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Explore the Ways in Which Woolf Presents Hidden Anxieties in Mrs Dalloway

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In the early twentieth century, the main purpose for a woman was child-bearing; thus. when the menopause – or “little death” – came upon them it was to be “feared as much as insanity” (Elaine Showalter). With this mindset it easy to comprehend why Mrs Dalloway feels as if she is “nothing at all… invisible” as she makes “solemn progress, with the rest of them”. This excerpt suggests a wave of ageing with the implied, inevitability of ageing. Furthermore, she feels that she is incapable of “even being Clarissa anymore” as “Clarissa” suggests youth and as this has faded from her she is now only “Mrs Dalloway” and nothing more. Ironically, however, she seems to admire the “skin of crumpled leather” which is adorned by “Lady Bexborough” in such a regal manner. This description seemingly juxtaposes her fear of ageing; it is, however, the way that Lady Bexborough “elegantly moved into menopause” that she truly admires. Therefore, her underlying fears of ageing are amplified through her inability to do so gracefully.

A crucial expression of the hidden anxieties embedded in Mrs Dalloway is through Woolf’s portrayal of Mrs Dalloway’s own fears of menopause and ageing – which has been exacerbated by her illness leaving her hair “as pale as snow”. This link between illness and menopause, in the twentieth century, was quite common as many viewed the menopause as an illness in itself. The illness which has turned her hair white and left her a kind of nun is a metaphor for the loss of fertility, for the “unnameable ‘women’s ailments’ of her generation” (Elaine Showalter). The effect of her illness is also reinforced by the colour of women’s attire in the novel which is almost always green as if the menopause is “a kind of leafing or natural exfoliation of the female body” (Elaine Showalter) which implies a new life to be lived following the event but Clarissa sees it is the end of her youth and her inevitable creeping closer to death. Almost in an attempt to emphasise the age of Mrs Dalloway her daughter, Elizabeth, is “like a hyacinth, sheathed in glossy green”, unlike her mother who adorns upon herself “old sea-green broaches” highlighting the age gap between the two. Furthering the idea of the menopause being portrayed as a disease is the reaction of doctors at the time who “warned that a menopausal woman’s melancholia could lead her to kill herself” (Elaine Showalter).

Mrs Dalloway has come to her menopause and the description of her bed as “narrow” evokes tomb-like imagery which links to her illness and how she near death and also highlights her view that her prospects have lessened as a result of this development. She no longer sleeps in the same bedroom as her husband, Richard Dalloway. Implying that the sexual life between the two has come to an end and she no longer expects the pleasures of sexual love. To a certain degree, Mrs Dalloway’s lack of sexual desire reflected the change of people’s attitude after the war. This also shows the psychological anxiety World War I brought to people. When one regards Mrs Dalloway as a woman in menopause, her connection with Septimus is more obvious. At first, Woolf had planned for Mrs Dalloway to commit suicide or die at the end of the party. Therefore, in Woolf’s original design, Mrs Dalloway was a very depressed woman with much pent-up anxiety and this basis will have carried across to her finished product. Mrs Dalloway was so sensitive to the pain behind the mask of happy atmosphere that she no longer had sexual desire. Both Septimus and Mrs Dalloway have anxiety about both conventional sex and marriage which highlights the potentially homoerotic emotions of the two.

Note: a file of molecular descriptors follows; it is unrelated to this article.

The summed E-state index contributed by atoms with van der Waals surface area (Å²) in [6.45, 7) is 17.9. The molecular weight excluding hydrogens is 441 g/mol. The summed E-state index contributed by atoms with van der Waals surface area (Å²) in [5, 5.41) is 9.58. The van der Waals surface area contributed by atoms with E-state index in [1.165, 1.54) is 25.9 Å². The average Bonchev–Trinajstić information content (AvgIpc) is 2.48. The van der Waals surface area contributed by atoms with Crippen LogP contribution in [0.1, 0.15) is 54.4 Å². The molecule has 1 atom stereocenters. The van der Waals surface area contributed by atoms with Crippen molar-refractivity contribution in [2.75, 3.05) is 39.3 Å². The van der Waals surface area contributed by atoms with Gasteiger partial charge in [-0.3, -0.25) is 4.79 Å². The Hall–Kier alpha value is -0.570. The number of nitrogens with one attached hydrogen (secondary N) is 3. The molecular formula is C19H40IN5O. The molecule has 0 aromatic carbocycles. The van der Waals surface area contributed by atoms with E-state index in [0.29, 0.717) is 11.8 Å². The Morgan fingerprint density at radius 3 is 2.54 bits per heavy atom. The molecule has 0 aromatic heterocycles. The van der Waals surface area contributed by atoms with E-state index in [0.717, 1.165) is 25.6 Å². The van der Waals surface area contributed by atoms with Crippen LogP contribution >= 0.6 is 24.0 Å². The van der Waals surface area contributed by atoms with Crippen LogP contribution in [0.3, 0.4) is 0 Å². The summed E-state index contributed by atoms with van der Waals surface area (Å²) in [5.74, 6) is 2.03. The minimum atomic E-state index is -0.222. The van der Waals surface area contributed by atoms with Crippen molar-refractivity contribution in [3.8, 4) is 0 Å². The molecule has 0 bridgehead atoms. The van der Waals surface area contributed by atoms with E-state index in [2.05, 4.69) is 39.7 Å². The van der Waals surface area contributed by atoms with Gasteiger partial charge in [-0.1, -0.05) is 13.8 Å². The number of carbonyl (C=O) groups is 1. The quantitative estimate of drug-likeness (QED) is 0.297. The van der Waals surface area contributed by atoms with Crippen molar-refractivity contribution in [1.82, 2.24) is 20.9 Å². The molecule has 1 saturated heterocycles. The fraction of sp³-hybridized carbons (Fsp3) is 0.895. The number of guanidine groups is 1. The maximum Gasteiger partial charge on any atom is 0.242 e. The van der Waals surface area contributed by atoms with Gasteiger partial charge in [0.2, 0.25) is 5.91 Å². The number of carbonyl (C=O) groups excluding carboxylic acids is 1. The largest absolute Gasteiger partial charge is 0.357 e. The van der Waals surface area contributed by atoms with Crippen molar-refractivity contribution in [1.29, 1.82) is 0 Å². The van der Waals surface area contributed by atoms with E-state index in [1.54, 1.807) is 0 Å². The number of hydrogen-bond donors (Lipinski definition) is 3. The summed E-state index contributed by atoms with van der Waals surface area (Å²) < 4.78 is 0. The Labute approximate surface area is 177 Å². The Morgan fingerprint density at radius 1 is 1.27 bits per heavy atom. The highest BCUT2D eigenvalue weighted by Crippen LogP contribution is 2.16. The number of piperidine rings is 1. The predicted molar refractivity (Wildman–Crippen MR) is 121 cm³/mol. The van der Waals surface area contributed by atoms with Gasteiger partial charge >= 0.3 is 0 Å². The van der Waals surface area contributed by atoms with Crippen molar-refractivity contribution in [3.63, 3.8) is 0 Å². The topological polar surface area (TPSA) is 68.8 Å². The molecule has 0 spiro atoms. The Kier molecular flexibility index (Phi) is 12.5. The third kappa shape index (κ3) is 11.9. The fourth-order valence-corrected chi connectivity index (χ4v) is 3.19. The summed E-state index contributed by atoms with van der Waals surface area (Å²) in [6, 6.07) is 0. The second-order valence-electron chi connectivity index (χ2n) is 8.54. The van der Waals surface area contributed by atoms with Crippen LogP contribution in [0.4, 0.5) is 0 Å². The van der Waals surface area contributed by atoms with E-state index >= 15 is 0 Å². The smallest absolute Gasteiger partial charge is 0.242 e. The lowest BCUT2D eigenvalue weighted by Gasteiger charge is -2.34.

Another example of hidden anxieties is the exploration of the homosexual undertones which run through Mrs Dalloway. This theme is most apparent between Clarissa Dalloway and Sally Seaton but also feature between Septimus Smith and “his officer, Evans”. An object which holds particular significance in the discussion of Lesbianism in Mrs Dalloway is flowers. As Woolf was surely aware, there has always been a long-standing feminine association with flowers. According to the older generation – Aunt Helena – treating flowers in the way that Sally does implies some corruption of femininity. Perhaps this is a comment on the conservative views toward female homosexuality; the fact that the flowers she picked “had never been seen together” shows her outlandish nature and reminds the reader of her rouge element in the “French blood in her veins” and her refusal to conform to tradition. In addition, Clarissa describes her feeling for Sally as being like “a match that burns in a crocus” and when the two share their kiss “Sally stopped; picked a flower and kissed her on the lips” shows the way in which the flower represent sexuality and love. This revelation of her deep feelings and their attributions to nature shows the passionate love that she felt for Sally. The homosexuality in Septimus’ case



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